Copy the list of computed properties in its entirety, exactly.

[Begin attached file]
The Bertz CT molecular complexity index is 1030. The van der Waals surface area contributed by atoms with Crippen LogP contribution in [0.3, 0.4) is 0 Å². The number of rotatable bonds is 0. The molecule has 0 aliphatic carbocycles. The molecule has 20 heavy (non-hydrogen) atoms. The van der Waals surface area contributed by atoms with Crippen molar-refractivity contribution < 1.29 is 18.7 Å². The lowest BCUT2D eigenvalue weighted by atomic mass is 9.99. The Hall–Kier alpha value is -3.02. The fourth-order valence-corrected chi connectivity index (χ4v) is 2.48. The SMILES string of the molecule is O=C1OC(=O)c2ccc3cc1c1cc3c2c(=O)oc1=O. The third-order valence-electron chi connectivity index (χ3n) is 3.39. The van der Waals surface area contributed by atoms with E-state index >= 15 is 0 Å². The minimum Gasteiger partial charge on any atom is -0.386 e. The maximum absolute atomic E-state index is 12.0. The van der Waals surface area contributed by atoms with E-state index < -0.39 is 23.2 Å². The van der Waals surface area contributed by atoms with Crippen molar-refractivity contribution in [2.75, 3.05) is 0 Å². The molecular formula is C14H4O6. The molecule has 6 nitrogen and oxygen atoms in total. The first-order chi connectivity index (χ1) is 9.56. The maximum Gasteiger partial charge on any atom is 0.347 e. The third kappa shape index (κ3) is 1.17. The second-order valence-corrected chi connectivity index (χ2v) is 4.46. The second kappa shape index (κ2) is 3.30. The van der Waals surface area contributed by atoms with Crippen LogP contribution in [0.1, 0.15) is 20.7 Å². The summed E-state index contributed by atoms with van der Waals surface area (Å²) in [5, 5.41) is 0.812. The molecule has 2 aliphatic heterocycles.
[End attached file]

The Bertz CT molecular complexity index is 1030. The van der Waals surface area contributed by atoms with Crippen LogP contribution in [0.3, 0.4) is 0 Å². The number of rotatable bonds is 0. The molecule has 0 aliphatic carbocycles. The molecule has 20 heavy (non-hydrogen) atoms. The van der Waals surface area contributed by atoms with Crippen molar-refractivity contribution < 1.29 is 18.7 Å². The lowest BCUT2D eigenvalue weighted by atomic mass is 9.99. The Hall–Kier alpha value is -3.02. The fourth-order valence-corrected chi connectivity index (χ4v) is 2.48. The SMILES string of the molecule is O=C1OC(=O)c2ccc3cc1c1cc3c2c(=O)oc1=O. The third-order valence-electron chi connectivity index (χ3n) is 3.39. The van der Waals surface area contributed by atoms with E-state index >= 15 is 0 Å². The minimum Gasteiger partial charge on any atom is -0.386 e. The maximum absolute atomic E-state index is 12.0. The van der Waals surface area contributed by atoms with E-state index < -0.39 is 23.2 Å². The van der Waals surface area contributed by atoms with Crippen molar-refractivity contribution in [2.75, 3.05) is 0 Å². The molecular formula is C14H4O6. The molecule has 6 nitrogen and oxygen atoms in total. The first-order chi connectivity index (χ1) is 9.56. The maximum Gasteiger partial charge on any atom is 0.347 e. The third kappa shape index (κ3) is 1.17. The second-order valence-corrected chi connectivity index (χ2v) is 4.46. The second kappa shape index (κ2) is 3.30. The van der Waals surface area contributed by atoms with Crippen LogP contribution in [0.1, 0.15) is 20.7 Å². The summed E-state index contributed by atoms with van der Waals surface area (Å²) in [5, 5.41) is 0.812. The molecule has 2 aliphatic heterocycles.